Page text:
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Dollar edges higher as surging energy prices prompt safe-haven flows

The U.S. dollar rose on Monday, lifted by safe-haven flows, as investors weighed the effects on global economic growth of oil prices that hit 14-year highs after the United States and European allies considered banning Russian crude imports.

The dollar index, which measures the value of the greenback against six global peers, was last up 0.33% at 99.24.

The euro was down 0.7% against the dollar at $1.08575 on concerns that higher energy prices will spark stagflation and hammer the European economy as it tries to recover from the pandemic.

"The Russia-Ukraine conflict is continuing to lead to further surges across several commodities, which is threatening growth prospects for the year," said Edward Moya, a senior analyst at Oanda.

Brent crude was up 4.1% at $122.97 a barrel, having earlier reached as high as $139.13 - last hit in July 2008 - as the American and European ban on Russian oil imports was being considered, while it also looked less likely that Iranian crude would return swiftly to global markets. [OIL/]

"There are a growing amount of jitters that will probably keep the dollar supported, as you're going to see the U.S. economy is still nicely positioned in the short term because it's not as dependent on Russian energy supplies as Europe is," Moya said.

That will likely benefit the dollar in the short term, Moya added.

After Russia invaded Ukraine, euro/dollar volatility gauges climbed to their highest levels since March 2020.

The euro, having lost 3% in three days, on Monday held above $1.08, with its about-turn at $1.0806 potentially noteworthy for coming days, said Joe Manimbo, senior market analyst at Western Union Business Solutions.

"Maybe the market will be careful about pushing it further downward ahead of the European Central Bank meeting on Thursday," Manimbo said.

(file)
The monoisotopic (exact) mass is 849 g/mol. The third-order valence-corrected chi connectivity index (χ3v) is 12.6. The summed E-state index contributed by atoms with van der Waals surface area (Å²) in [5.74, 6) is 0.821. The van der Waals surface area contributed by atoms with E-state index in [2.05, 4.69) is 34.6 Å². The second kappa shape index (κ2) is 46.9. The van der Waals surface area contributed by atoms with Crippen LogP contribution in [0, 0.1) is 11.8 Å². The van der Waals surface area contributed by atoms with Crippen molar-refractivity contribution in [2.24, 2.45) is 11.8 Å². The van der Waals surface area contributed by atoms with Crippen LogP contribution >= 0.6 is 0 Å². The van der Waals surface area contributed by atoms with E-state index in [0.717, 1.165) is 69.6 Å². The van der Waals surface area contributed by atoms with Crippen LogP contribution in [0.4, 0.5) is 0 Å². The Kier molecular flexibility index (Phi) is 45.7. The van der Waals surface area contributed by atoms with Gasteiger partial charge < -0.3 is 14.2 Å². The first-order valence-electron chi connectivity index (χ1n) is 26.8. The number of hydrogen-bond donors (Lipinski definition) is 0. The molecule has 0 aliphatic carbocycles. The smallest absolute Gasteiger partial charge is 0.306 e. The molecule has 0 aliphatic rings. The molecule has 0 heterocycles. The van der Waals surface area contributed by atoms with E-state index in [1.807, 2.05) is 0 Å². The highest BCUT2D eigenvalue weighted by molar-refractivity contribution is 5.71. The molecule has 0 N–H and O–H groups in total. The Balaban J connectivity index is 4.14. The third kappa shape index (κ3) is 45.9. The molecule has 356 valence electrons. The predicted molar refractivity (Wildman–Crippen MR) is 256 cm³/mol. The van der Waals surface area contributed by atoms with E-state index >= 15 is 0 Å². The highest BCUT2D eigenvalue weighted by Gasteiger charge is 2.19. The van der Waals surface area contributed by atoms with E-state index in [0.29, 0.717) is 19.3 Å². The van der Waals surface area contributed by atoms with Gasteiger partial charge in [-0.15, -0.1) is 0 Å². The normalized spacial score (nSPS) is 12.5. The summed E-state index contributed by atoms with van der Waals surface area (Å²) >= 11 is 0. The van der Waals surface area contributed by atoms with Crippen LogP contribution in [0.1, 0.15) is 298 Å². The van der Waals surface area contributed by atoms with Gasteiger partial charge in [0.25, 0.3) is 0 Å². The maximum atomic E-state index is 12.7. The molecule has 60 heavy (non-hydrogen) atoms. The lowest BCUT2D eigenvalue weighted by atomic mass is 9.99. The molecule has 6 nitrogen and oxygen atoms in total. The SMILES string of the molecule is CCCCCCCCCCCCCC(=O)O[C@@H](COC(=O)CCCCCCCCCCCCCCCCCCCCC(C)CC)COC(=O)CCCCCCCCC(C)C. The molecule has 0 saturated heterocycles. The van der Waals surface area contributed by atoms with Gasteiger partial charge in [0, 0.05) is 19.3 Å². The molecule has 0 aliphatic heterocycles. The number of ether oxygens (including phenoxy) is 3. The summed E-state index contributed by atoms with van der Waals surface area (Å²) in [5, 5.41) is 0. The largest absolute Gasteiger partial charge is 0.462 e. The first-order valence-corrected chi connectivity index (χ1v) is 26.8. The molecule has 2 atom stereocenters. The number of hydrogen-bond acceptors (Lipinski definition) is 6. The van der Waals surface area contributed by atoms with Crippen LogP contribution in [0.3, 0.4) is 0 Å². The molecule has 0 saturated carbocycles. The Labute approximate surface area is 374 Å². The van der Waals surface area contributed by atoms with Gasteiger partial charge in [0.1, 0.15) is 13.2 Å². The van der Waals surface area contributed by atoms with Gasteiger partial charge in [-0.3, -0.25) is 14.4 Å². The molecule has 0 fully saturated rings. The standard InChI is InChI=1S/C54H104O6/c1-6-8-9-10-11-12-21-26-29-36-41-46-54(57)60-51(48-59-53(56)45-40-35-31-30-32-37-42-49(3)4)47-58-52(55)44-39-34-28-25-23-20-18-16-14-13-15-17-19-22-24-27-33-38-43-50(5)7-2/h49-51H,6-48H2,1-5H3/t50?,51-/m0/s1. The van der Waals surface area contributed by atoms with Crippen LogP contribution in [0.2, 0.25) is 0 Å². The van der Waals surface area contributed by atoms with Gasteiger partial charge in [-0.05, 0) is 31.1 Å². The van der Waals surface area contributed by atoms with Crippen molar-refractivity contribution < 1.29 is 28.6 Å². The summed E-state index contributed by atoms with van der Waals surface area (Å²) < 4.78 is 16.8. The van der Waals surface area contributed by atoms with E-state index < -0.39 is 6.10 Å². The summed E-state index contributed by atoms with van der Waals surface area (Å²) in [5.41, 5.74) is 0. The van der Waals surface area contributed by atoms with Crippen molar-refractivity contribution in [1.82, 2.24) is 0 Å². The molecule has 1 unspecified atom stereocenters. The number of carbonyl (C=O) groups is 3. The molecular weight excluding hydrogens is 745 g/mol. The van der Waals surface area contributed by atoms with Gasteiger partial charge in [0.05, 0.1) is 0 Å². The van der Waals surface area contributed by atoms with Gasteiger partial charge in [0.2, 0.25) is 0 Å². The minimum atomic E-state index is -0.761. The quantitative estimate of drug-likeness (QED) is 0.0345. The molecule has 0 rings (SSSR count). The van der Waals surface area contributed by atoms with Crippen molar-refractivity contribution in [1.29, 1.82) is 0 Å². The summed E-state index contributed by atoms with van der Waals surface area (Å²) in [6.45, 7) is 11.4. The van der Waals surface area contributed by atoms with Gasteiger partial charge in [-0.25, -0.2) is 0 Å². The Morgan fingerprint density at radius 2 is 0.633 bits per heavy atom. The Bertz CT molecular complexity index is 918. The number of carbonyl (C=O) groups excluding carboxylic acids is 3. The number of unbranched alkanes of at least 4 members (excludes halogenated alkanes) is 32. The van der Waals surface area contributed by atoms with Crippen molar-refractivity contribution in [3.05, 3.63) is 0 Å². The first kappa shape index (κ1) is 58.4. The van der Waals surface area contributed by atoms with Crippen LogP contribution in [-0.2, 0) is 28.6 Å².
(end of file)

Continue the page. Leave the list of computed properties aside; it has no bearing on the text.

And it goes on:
The ECB will wait until the last months of the year to raise rates, according to economists polled by Reuters poll.

After flirting with parity to the Swiss franc earlier on Monday, the euro traded up 0.32% at 1.00495 francs.

Against the dollar, a volatile British pound was last down 0.91% at $1.3108.

The Aussie, which tends to trade with commodity prices, was down 0.56% against the dollar, more than reversing all of an earlier 1% rise.

The conflict in Ukraine and harsh international sanctions on Moscow have sent Russian assets tumbling, while prices of the country's exports such as precious metals, oil and gas have soared at a time when the global economy was already grappling with inflationary pressures.

Europe is the most vulnerable as it imports as much as 40% of its natural gas from Russia and the single currency has become increasingly correlated with oil prices - the higher oil climbs, the more the euro falls.

"The euro continues to absorb the most pressure of major currencies on the fallout from the war in Ukraine," said John Hardy, head of FX strategy at Saxo Bank.

According to Goldman Sachs (NYSE:GS), a sustained $20 oil rise shock would lower real economic growth in the euro area by 0.6% and by 0.3% in the United States. But in a more adverse scenario if Russian gas shipments via Ukraine were curtailed, then euro area GDP could fall by as much as 1% from gas alone.


Reference by: Investing.com

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